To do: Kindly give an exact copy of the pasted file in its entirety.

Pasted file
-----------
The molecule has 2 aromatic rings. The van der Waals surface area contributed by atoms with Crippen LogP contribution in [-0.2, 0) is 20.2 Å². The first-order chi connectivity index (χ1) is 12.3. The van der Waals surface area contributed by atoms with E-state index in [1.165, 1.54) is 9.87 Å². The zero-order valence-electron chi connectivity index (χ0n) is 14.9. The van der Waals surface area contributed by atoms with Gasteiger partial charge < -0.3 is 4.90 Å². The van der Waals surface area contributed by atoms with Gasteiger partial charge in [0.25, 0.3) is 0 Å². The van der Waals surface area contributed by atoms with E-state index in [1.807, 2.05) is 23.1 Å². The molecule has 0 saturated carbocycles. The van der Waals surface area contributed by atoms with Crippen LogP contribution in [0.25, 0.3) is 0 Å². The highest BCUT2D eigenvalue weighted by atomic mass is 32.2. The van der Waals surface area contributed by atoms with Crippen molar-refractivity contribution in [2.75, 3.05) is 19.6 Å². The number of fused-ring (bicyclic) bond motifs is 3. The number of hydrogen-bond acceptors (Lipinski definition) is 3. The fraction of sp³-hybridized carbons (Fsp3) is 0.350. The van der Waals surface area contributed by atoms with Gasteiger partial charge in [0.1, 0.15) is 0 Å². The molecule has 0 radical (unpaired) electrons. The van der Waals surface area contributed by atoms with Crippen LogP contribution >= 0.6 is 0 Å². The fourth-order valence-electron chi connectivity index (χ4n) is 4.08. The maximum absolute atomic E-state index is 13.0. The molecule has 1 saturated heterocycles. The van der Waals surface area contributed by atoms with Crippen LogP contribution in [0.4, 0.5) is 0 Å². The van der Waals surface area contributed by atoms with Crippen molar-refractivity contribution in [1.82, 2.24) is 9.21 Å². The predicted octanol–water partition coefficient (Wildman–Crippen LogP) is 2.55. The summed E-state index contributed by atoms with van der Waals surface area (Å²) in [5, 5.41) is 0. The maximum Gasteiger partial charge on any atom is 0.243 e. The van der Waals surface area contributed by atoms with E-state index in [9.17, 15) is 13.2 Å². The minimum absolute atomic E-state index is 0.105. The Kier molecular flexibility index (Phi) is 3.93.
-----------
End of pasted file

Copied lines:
The molecule has 2 aromatic rings. The van der Waals surface area contributed by atoms with Crippen LogP contribution in [-0.2, 0) is 20.2 Å². The first-order chi connectivity index (χ1) is 12.3. The van der Waals surface area contributed by atoms with E-state index in [1.165, 1.54) is 9.87 Å². The zero-order valence-electron chi connectivity index (χ0n) is 14.9. The van der Waals surface area contributed by atoms with Gasteiger partial charge < -0.3 is 4.90 Å². The van der Waals surface area contributed by atoms with Gasteiger partial charge in [0.25, 0.3) is 0 Å². The van der Waals surface area contributed by atoms with E-state index in [1.807, 2.05) is 23.1 Å². The molecule has 0 saturated carbocycles. The van der Waals surface area contributed by atoms with Crippen LogP contribution in [0.25, 0.3) is 0 Å². The highest BCUT2D eigenvalue weighted by atomic mass is 32.2. The van der Waals surface area contributed by atoms with Crippen molar-refractivity contribution in [2.75, 3.05) is 19.6 Å². The number of fused-ring (bicyclic) bond motifs is 3. The number of hydrogen-bond acceptors (Lipinski definition) is 3. The fraction of sp³-hybridized carbons (Fsp3) is 0.350. The van der Waals surface area contributed by atoms with Gasteiger partial charge in [0.1, 0.15) is 0 Å². The molecule has 0 radical (unpaired) electrons. The van der Waals surface area contributed by atoms with Crippen LogP contribution >= 0.6 is 0 Å². The fourth-order valence-electron chi connectivity index (χ4n) is 4.08. The maximum absolute atomic E-state index is 13.0. The molecule has 1 saturated heterocycles. The van der Waals surface area contributed by atoms with Crippen LogP contribution in [0.4, 0.5) is 0 Å². The van der Waals surface area contributed by atoms with Crippen molar-refractivity contribution in [1.82, 2.24) is 9.21 Å². The predicted octanol–water partition coefficient (Wildman–Crippen LogP) is 2.55. The summed E-state index contributed by atoms with van der Waals surface area (Å²) in [5, 5.41) is 0. The maximum Gasteiger partial charge on any atom is 0.243 e. The van der Waals surface area contributed by atoms with E-state index in [9.17, 15) is 13.2 Å². The minimum absolute atomic E-state index is 0.105. The Kier molecular flexibility index (Phi) is 3.93.